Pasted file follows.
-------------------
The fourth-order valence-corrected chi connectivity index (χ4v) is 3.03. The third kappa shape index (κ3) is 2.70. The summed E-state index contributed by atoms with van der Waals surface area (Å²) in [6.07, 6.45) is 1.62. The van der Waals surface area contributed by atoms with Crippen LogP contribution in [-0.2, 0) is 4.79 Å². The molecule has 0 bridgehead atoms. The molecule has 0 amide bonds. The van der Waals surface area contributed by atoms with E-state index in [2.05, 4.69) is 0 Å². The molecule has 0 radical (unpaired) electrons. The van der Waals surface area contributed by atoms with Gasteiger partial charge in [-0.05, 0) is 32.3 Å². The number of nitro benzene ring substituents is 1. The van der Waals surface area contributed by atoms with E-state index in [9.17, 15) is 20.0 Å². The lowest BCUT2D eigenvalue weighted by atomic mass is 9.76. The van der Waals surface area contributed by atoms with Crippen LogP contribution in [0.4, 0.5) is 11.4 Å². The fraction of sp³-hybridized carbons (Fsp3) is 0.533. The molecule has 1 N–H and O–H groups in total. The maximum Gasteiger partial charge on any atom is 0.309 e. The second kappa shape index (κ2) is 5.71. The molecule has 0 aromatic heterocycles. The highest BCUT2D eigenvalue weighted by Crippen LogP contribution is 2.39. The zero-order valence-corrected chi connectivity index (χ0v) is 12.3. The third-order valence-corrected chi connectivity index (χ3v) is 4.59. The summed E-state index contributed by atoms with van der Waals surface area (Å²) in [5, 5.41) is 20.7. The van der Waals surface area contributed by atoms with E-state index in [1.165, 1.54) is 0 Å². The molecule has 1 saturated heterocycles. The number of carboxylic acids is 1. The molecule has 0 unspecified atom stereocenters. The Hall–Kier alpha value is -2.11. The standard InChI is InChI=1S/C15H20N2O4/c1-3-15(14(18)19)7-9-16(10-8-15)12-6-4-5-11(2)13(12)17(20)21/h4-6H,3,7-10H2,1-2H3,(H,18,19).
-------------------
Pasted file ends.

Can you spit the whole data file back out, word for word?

The fourth-order valence-corrected chi connectivity index (χ4v) is 3.03. The third kappa shape index (κ3) is 2.70. The summed E-state index contributed by atoms with van der Waals surface area (Å²) in [6.07, 6.45) is 1.62. The van der Waals surface area contributed by atoms with Crippen LogP contribution in [-0.2, 0) is 4.79 Å². The molecule has 0 bridgehead atoms. The molecule has 0 amide bonds. The van der Waals surface area contributed by atoms with E-state index in [2.05, 4.69) is 0 Å². The molecule has 0 radical (unpaired) electrons. The van der Waals surface area contributed by atoms with Gasteiger partial charge in [-0.05, 0) is 32.3 Å². The number of nitro benzene ring substituents is 1. The van der Waals surface area contributed by atoms with E-state index in [9.17, 15) is 20.0 Å². The lowest BCUT2D eigenvalue weighted by atomic mass is 9.76. The van der Waals surface area contributed by atoms with Crippen LogP contribution in [0.4, 0.5) is 11.4 Å². The fraction of sp³-hybridized carbons (Fsp3) is 0.533. The molecule has 1 N–H and O–H groups in total. The maximum Gasteiger partial charge on any atom is 0.309 e. The second kappa shape index (κ2) is 5.71. The molecule has 0 aromatic heterocycles. The highest BCUT2D eigenvalue weighted by Crippen LogP contribution is 2.39. The zero-order valence-corrected chi connectivity index (χ0v) is 12.3. The third-order valence-corrected chi connectivity index (χ3v) is 4.59. The summed E-state index contributed by atoms with van der Waals surface area (Å²) in [5, 5.41) is 20.7. The van der Waals surface area contributed by atoms with E-state index in [1.165, 1.54) is 0 Å². The molecule has 1 saturated heterocycles. The number of carboxylic acids is 1. The molecule has 0 unspecified atom stereocenters. The Hall–Kier alpha value is -2.11. The standard InChI is InChI=1S/C15H20N2O4/c1-3-15(14(18)19)7-9-16(10-8-15)12-6-4-5-11(2)13(12)17(20)21/h4-6H,3,7-10H2,1-2H3,(H,18,19).